Why is customer education a good customer success strategy?

Many companies end their sales cycles with a purchase order, but then leave the ongoing relationship to a customer support team who functions only reactively, responding to incoming troubleshooting challenges.

Even those vendors who provide training as an initial phase of a product purchase or implementation are missing a crucial opportunity to solidify and lock in the customers via an ongoing, proactive customer success strategy.

The goal of this approach is customer enablement, empowering the customer with the knowledge to maximize product functionality, and the confidence to know that they have acquired a level of expertise to do so. The upshot of this accomplishment – ongoing engagement linking customer training to customer success –yields these tangible results:

  • Justifying current – and future – investments – When your customer’s management team reviews the budget and human resources committed to a technology solution, it’s important that stakeholders can confirm that the product is being used. It sounds obvious, but in fact, studies show that over a fifth of enterprise software licenses aren’t actually being used. If you hope to receive orders for upgrades, new versions, and new products, the buyer needs to see it as a visible, essential, active part of day-to-day corporate workflows.
  • Reducing the workload for Tech Support – It goes without saying that a well-trained customer will initiate fewer support calls. But there are two additional benefits here. First, there are always unexpected, unusual, unpredictable margin cases that neither your product team nor a customer has foreseen. Part of your customer education strategy should be to help customers feel that they can troubleshoot their own issues, or devise creative solutions on the fly. Second, an empowered employee will be more eager to help his own colleagues as problems arise, saving all the ping-pong communications with your Support team.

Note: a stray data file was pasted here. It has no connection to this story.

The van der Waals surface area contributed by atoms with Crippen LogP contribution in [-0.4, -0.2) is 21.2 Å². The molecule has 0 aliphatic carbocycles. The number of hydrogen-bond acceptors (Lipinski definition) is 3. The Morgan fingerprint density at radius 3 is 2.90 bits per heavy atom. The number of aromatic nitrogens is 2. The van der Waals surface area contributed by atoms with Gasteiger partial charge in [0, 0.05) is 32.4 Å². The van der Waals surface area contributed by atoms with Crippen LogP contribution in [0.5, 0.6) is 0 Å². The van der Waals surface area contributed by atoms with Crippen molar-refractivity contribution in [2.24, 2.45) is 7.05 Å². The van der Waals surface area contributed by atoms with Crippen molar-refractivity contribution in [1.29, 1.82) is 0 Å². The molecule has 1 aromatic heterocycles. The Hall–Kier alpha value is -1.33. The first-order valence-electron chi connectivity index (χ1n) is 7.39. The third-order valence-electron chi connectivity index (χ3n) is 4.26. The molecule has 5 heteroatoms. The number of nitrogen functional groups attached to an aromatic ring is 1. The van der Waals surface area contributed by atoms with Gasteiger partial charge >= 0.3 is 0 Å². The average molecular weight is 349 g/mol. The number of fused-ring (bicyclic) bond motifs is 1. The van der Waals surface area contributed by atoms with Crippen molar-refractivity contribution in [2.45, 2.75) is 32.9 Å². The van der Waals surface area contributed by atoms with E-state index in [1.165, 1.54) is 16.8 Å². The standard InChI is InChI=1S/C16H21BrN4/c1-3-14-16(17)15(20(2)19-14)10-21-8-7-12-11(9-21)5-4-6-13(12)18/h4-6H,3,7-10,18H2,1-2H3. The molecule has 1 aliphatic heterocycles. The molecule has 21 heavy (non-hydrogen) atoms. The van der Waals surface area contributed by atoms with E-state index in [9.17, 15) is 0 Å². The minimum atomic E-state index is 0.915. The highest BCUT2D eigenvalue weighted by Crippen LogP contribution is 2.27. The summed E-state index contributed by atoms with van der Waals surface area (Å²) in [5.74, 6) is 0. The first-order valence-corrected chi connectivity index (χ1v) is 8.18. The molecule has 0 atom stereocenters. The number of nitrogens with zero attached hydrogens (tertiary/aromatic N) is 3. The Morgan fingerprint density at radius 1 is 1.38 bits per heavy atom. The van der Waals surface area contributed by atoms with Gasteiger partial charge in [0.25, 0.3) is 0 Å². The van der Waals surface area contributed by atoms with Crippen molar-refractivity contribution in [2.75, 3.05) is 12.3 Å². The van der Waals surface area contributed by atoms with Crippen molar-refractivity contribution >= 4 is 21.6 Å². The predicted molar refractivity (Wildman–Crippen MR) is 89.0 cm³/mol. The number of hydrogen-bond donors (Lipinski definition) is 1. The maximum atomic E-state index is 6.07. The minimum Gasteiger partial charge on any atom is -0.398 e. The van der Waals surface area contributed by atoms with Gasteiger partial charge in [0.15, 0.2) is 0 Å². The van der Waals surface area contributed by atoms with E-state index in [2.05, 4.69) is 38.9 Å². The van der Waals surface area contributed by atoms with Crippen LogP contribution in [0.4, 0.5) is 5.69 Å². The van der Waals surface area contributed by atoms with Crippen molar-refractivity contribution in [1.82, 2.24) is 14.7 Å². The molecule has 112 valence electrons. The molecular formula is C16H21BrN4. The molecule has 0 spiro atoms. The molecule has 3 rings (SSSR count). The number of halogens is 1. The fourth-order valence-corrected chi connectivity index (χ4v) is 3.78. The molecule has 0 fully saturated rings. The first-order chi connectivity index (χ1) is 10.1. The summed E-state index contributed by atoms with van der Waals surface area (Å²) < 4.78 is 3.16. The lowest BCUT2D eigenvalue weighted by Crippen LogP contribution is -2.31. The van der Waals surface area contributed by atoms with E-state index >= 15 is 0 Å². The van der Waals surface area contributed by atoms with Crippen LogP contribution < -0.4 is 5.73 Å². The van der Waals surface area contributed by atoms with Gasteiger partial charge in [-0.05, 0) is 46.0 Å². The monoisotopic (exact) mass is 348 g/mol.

• Competition is always around the corner – A competitor battling to replace you as a vendor will do what military experts have always done: look for a hole in the wall, a chink in the armor. As part of their pitch, they will list features and functions that they claim you don’t have or don’t manage well. Unfortunately, your sales and marketing pros are not there to defend these claims, so you need to rely on customers themselves to push back and (we hope) explain that you do, in fact, have them covered. It only takes one stakeholder at a customer site to be “wowed” by competitor claims – a well-trained customer, by contrast, will show allegiance and have your back.
  • Partners in Product Development – Any experienced product developer will tell you that the very best source for ideas on creating, improving, or replacing features is feedback from the field. Customers are the best source to provide real-world, practical feedback that will, inevitably, apply not only to them but to countless others. When you have educated a customer effectively, their success with your product means that they have the confidence to challenge, question, and recommend. But this unpaid-yet-productive “virtual product team” can only help when they feel that they, like you, are experts of every screen, every function, and every use case that may emerge. If your customer education strategy does not create this mindset, it’s a missed opportunity.